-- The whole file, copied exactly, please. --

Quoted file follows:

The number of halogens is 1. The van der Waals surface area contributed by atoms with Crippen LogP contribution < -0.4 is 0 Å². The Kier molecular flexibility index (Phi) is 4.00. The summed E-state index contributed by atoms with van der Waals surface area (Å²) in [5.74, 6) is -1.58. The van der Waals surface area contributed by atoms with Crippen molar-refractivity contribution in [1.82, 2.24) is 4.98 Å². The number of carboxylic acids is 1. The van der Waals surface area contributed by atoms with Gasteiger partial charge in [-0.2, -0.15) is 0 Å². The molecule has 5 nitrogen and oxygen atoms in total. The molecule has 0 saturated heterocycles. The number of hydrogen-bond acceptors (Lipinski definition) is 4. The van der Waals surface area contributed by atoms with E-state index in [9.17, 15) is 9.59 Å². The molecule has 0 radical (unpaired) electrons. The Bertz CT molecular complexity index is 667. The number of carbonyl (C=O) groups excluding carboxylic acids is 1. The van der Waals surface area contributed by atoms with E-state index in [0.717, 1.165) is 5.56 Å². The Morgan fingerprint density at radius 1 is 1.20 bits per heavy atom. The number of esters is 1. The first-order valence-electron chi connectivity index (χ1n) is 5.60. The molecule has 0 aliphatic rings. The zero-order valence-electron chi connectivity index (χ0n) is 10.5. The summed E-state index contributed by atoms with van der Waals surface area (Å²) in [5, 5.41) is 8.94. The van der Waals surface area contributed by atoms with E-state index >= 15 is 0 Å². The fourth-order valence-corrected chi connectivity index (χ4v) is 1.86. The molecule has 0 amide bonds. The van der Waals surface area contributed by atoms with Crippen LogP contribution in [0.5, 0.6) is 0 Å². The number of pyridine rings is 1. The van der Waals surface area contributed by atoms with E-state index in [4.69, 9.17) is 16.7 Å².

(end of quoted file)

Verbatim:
The number of halogens is 1. The van der Waals surface area contributed by atoms with Crippen LogP contribution < -0.4 is 0 Å². The Kier molecular flexibility index (Phi) is 4.00. The summed E-state index contributed by atoms with van der Waals surface area (Å²) in [5.74, 6) is -1.58. The van der Waals surface area contributed by atoms with Crippen molar-refractivity contribution in [1.82, 2.24) is 4.98 Å². The number of carboxylic acids is 1. The van der Waals surface area contributed by atoms with Gasteiger partial charge in [-0.2, -0.15) is 0 Å². The molecule has 5 nitrogen and oxygen atoms in total. The molecule has 0 saturated heterocycles. The number of hydrogen-bond acceptors (Lipinski definition) is 4. The van der Waals surface area contributed by atoms with E-state index in [9.17, 15) is 9.59 Å². The molecule has 0 radical (unpaired) electrons. The Bertz CT molecular complexity index is 667. The number of carbonyl (C=O) groups excluding carboxylic acids is 1. The van der Waals surface area contributed by atoms with E-state index in [0.717, 1.165) is 5.56 Å². The Morgan fingerprint density at radius 1 is 1.20 bits per heavy atom. The number of esters is 1. The first-order valence-electron chi connectivity index (χ1n) is 5.60. The molecule has 0 aliphatic rings. The zero-order valence-electron chi connectivity index (χ0n) is 10.5. The summed E-state index contributed by atoms with van der Waals surface area (Å²) in [5, 5.41) is 8.94. The van der Waals surface area contributed by atoms with E-state index >= 15 is 0 Å². The fourth-order valence-corrected chi connectivity index (χ4v) is 1.86. The molecule has 0 amide bonds. The van der Waals surface area contributed by atoms with Crippen LogP contribution in [0.5, 0.6) is 0 Å². The number of pyridine rings is 1. The van der Waals surface area contributed by atoms with E-state index in [4.69, 9.17) is 16.7 Å².